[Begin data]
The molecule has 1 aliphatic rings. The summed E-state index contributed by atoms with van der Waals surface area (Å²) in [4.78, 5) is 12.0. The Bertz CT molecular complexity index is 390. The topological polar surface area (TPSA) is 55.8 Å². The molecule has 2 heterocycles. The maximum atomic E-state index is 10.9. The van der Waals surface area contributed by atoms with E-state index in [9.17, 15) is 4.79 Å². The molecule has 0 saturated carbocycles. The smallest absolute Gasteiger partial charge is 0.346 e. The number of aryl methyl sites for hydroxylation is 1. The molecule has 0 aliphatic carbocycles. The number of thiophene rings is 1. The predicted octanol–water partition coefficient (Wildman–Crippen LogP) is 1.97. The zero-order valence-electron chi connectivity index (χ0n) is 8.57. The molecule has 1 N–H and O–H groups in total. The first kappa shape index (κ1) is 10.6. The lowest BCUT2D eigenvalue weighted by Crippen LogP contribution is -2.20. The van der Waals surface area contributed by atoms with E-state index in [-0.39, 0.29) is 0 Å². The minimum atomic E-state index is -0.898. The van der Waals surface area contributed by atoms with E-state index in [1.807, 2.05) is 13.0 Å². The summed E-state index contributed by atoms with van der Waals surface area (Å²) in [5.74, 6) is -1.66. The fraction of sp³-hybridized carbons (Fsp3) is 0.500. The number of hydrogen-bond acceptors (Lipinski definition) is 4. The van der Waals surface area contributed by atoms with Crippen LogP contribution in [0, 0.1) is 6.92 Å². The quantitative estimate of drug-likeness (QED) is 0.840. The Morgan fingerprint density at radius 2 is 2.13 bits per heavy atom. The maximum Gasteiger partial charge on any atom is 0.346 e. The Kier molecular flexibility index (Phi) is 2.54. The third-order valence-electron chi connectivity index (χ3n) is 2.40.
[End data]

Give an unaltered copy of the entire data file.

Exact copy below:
The molecule has 1 aliphatic rings. The summed E-state index contributed by atoms with van der Waals surface area (Å²) in [4.78, 5) is 12.0. The Bertz CT molecular complexity index is 390. The topological polar surface area (TPSA) is 55.8 Å². The molecule has 2 heterocycles. The maximum atomic E-state index is 10.9. The van der Waals surface area contributed by atoms with E-state index in [9.17, 15) is 4.79 Å². The molecule has 0 saturated carbocycles. The smallest absolute Gasteiger partial charge is 0.346 e. The number of aryl methyl sites for hydroxylation is 1. The molecule has 0 aliphatic carbocycles. The number of thiophene rings is 1. The predicted octanol–water partition coefficient (Wildman–Crippen LogP) is 1.97. The zero-order valence-electron chi connectivity index (χ0n) is 8.57. The molecule has 1 N–H and O–H groups in total. The first kappa shape index (κ1) is 10.6. The lowest BCUT2D eigenvalue weighted by Crippen LogP contribution is -2.20. The van der Waals surface area contributed by atoms with E-state index in [-0.39, 0.29) is 0 Å². The minimum atomic E-state index is -0.898. The van der Waals surface area contributed by atoms with E-state index in [1.807, 2.05) is 13.0 Å². The summed E-state index contributed by atoms with van der Waals surface area (Å²) in [5.74, 6) is -1.66. The fraction of sp³-hybridized carbons (Fsp3) is 0.500. The number of hydrogen-bond acceptors (Lipinski definition) is 4. The van der Waals surface area contributed by atoms with Crippen LogP contribution in [0, 0.1) is 6.92 Å². The quantitative estimate of drug-likeness (QED) is 0.840. The Morgan fingerprint density at radius 2 is 2.13 bits per heavy atom. The maximum Gasteiger partial charge on any atom is 0.346 e. The Kier molecular flexibility index (Phi) is 2.54. The third-order valence-electron chi connectivity index (χ3n) is 2.40.